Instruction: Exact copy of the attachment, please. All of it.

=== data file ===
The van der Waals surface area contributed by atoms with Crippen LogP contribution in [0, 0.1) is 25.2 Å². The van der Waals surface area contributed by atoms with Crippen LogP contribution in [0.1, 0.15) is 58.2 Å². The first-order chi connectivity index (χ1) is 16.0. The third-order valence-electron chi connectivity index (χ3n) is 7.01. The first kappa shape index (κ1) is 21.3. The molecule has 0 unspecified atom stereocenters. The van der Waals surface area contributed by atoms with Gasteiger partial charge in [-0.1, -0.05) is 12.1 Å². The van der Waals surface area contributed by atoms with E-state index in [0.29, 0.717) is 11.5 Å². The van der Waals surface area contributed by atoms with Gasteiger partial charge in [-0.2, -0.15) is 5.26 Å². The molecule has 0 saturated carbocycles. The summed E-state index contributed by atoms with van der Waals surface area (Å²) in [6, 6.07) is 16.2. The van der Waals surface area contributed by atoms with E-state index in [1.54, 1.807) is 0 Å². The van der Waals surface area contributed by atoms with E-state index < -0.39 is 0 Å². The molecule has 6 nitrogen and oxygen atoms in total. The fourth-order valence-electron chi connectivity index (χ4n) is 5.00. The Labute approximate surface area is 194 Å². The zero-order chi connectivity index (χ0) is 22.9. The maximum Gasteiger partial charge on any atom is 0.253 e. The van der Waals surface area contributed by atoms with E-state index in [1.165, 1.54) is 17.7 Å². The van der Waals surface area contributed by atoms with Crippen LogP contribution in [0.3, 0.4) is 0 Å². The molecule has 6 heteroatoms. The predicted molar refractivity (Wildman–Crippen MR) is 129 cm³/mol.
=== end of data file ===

The van der Waals surface area contributed by atoms with Crippen LogP contribution in [0, 0.1) is 25.2 Å². The van der Waals surface area contributed by atoms with Crippen LogP contribution in [0.1, 0.15) is 58.2 Å². The first-order chi connectivity index (χ1) is 16.0. The third-order valence-electron chi connectivity index (χ3n) is 7.01. The first kappa shape index (κ1) is 21.3. The molecule has 0 unspecified atom stereocenters. The van der Waals surface area contributed by atoms with Gasteiger partial charge in [-0.1, -0.05) is 12.1 Å². The van der Waals surface area contributed by atoms with E-state index in [0.29, 0.717) is 11.5 Å². The van der Waals surface area contributed by atoms with Gasteiger partial charge in [-0.2, -0.15) is 5.26 Å². The molecule has 0 saturated carbocycles. The summed E-state index contributed by atoms with van der Waals surface area (Å²) in [6, 6.07) is 16.2. The van der Waals surface area contributed by atoms with E-state index in [1.54, 1.807) is 0 Å². The van der Waals surface area contributed by atoms with E-state index < -0.39 is 0 Å². The molecule has 6 nitrogen and oxygen atoms in total. The fourth-order valence-electron chi connectivity index (χ4n) is 5.00. The Labute approximate surface area is 194 Å². The zero-order chi connectivity index (χ0) is 22.9. The maximum Gasteiger partial charge on any atom is 0.253 e. The van der Waals surface area contributed by atoms with E-state index in [1.165, 1.54) is 17.7 Å². The van der Waals surface area contributed by atoms with Crippen LogP contribution in [0.3, 0.4) is 0 Å². The molecule has 6 heteroatoms. The predicted molar refractivity (Wildman–Crippen MR) is 129 cm³/mol.